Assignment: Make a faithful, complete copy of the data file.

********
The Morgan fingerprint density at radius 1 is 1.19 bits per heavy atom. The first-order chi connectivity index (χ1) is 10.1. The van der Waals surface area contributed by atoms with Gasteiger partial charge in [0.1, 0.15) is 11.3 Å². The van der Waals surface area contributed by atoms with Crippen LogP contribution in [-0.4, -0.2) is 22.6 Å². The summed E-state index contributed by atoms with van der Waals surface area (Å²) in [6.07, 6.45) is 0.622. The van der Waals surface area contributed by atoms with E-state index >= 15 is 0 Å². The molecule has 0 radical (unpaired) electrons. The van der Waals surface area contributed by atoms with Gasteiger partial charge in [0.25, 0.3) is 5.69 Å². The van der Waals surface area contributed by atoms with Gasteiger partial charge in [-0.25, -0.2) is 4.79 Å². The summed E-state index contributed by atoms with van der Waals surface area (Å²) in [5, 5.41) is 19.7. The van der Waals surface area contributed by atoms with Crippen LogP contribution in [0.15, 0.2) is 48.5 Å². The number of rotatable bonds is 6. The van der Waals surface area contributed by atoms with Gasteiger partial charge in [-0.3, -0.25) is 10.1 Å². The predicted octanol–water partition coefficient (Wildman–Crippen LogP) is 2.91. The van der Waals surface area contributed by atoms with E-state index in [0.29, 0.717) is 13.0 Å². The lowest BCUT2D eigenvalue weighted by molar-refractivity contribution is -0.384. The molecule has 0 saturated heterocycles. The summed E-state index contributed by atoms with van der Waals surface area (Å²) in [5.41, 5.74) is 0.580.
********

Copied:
The Morgan fingerprint density at radius 1 is 1.19 bits per heavy atom. The first-order chi connectivity index (χ1) is 10.1. The van der Waals surface area contributed by atoms with Gasteiger partial charge in [0.1, 0.15) is 11.3 Å². The van der Waals surface area contributed by atoms with Crippen LogP contribution in [-0.4, -0.2) is 22.6 Å². The summed E-state index contributed by atoms with van der Waals surface area (Å²) in [6.07, 6.45) is 0.622. The van der Waals surface area contributed by atoms with E-state index >= 15 is 0 Å². The molecule has 0 radical (unpaired) electrons. The van der Waals surface area contributed by atoms with Gasteiger partial charge in [0.25, 0.3) is 5.69 Å². The van der Waals surface area contributed by atoms with Gasteiger partial charge in [-0.25, -0.2) is 4.79 Å². The summed E-state index contributed by atoms with van der Waals surface area (Å²) in [5, 5.41) is 19.7. The van der Waals surface area contributed by atoms with Crippen LogP contribution in [0.15, 0.2) is 48.5 Å². The number of rotatable bonds is 6. The van der Waals surface area contributed by atoms with Gasteiger partial charge in [-0.3, -0.25) is 10.1 Å². The predicted octanol–water partition coefficient (Wildman–Crippen LogP) is 2.91. The van der Waals surface area contributed by atoms with E-state index in [0.29, 0.717) is 13.0 Å². The lowest BCUT2D eigenvalue weighted by molar-refractivity contribution is -0.384. The molecule has 0 saturated heterocycles. The summed E-state index contributed by atoms with van der Waals surface area (Å²) in [5.41, 5.74) is 0.580.